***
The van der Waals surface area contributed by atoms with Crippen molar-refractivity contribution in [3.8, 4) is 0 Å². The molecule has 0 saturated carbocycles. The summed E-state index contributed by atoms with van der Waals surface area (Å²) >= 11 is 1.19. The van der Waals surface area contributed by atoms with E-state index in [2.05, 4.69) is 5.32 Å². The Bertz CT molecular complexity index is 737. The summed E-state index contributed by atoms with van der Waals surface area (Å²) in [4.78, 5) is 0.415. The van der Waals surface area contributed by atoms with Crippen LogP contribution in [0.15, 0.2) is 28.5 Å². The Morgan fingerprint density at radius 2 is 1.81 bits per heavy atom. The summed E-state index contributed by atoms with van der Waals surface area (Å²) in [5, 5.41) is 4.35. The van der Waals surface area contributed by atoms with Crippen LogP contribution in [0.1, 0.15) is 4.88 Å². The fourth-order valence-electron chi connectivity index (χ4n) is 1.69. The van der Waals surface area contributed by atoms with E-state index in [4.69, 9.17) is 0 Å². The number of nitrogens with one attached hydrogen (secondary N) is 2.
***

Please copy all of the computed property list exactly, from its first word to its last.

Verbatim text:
The van der Waals surface area contributed by atoms with Crippen molar-refractivity contribution in [3.8, 4) is 0 Å². The molecule has 0 saturated carbocycles. The summed E-state index contributed by atoms with van der Waals surface area (Å²) >= 11 is 1.19. The van der Waals surface area contributed by atoms with E-state index in [2.05, 4.69) is 5.32 Å². The Bertz CT molecular complexity index is 737. The summed E-state index contributed by atoms with van der Waals surface area (Å²) in [4.78, 5) is 0.415. The van der Waals surface area contributed by atoms with Crippen LogP contribution in [0.15, 0.2) is 28.5 Å². The Morgan fingerprint density at radius 2 is 1.81 bits per heavy atom. The summed E-state index contributed by atoms with van der Waals surface area (Å²) in [5, 5.41) is 4.35. The van der Waals surface area contributed by atoms with Crippen LogP contribution in [0.1, 0.15) is 4.88 Å². The fourth-order valence-electron chi connectivity index (χ4n) is 1.69. The van der Waals surface area contributed by atoms with E-state index in [4.69, 9.17) is 0 Å². The number of nitrogens with one attached hydrogen (secondary N) is 2.